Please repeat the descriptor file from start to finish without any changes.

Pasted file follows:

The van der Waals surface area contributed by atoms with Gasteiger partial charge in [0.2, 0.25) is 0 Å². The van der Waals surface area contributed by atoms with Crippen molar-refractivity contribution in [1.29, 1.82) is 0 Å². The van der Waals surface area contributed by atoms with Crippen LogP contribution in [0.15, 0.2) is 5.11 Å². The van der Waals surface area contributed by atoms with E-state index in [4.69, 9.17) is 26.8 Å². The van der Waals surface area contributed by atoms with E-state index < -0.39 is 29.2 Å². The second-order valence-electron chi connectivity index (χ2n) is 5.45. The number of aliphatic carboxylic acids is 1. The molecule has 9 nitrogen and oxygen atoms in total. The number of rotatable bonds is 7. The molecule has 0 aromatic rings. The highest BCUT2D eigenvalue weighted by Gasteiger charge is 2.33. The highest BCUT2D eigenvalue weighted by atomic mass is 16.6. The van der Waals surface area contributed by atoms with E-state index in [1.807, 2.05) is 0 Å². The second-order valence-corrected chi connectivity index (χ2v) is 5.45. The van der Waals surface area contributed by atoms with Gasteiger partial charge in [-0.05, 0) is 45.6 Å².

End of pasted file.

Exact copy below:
The van der Waals surface area contributed by atoms with Gasteiger partial charge in [0.2, 0.25) is 0 Å². The van der Waals surface area contributed by atoms with Crippen molar-refractivity contribution in [1.29, 1.82) is 0 Å². The van der Waals surface area contributed by atoms with Crippen LogP contribution in [0.15, 0.2) is 5.11 Å². The van der Waals surface area contributed by atoms with E-state index in [4.69, 9.17) is 26.8 Å². The van der Waals surface area contributed by atoms with E-state index < -0.39 is 29.2 Å². The second-order valence-electron chi connectivity index (χ2n) is 5.45. The number of aliphatic carboxylic acids is 1. The molecule has 9 nitrogen and oxygen atoms in total. The number of rotatable bonds is 7. The molecule has 0 aromatic rings. The highest BCUT2D eigenvalue weighted by Gasteiger charge is 2.33. The highest BCUT2D eigenvalue weighted by atomic mass is 16.6. The van der Waals surface area contributed by atoms with E-state index in [1.807, 2.05) is 0 Å². The second-order valence-corrected chi connectivity index (χ2v) is 5.45. The van der Waals surface area contributed by atoms with Gasteiger partial charge in [-0.05, 0) is 45.6 Å².